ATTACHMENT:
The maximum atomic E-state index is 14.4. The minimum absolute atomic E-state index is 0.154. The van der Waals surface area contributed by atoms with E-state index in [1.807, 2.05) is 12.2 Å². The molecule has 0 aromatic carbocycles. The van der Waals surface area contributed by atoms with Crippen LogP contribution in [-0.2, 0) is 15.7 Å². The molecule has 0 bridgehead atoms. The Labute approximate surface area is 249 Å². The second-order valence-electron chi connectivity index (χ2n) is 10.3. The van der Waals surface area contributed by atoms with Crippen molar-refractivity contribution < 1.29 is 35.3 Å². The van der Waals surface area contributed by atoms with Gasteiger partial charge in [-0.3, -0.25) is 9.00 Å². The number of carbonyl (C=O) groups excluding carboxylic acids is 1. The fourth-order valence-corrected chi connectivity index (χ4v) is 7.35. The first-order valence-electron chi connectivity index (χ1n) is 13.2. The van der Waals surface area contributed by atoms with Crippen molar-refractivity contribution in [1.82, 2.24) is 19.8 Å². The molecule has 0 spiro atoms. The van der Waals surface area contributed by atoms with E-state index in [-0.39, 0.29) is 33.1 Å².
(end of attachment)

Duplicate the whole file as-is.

The maximum atomic E-state index is 14.4. The minimum absolute atomic E-state index is 0.154. The van der Waals surface area contributed by atoms with E-state index in [1.807, 2.05) is 12.2 Å². The molecule has 0 aromatic carbocycles. The van der Waals surface area contributed by atoms with Crippen LogP contribution in [-0.2, 0) is 15.7 Å². The molecule has 0 bridgehead atoms. The Labute approximate surface area is 249 Å². The second-order valence-electron chi connectivity index (χ2n) is 10.3. The van der Waals surface area contributed by atoms with Crippen molar-refractivity contribution < 1.29 is 35.3 Å². The van der Waals surface area contributed by atoms with Gasteiger partial charge in [-0.3, -0.25) is 9.00 Å². The number of carbonyl (C=O) groups excluding carboxylic acids is 1. The fourth-order valence-corrected chi connectivity index (χ4v) is 7.35. The first-order valence-electron chi connectivity index (χ1n) is 13.2. The van der Waals surface area contributed by atoms with Crippen molar-refractivity contribution in [1.82, 2.24) is 19.8 Å². The molecule has 0 spiro atoms. The van der Waals surface area contributed by atoms with E-state index in [-0.39, 0.29) is 33.1 Å².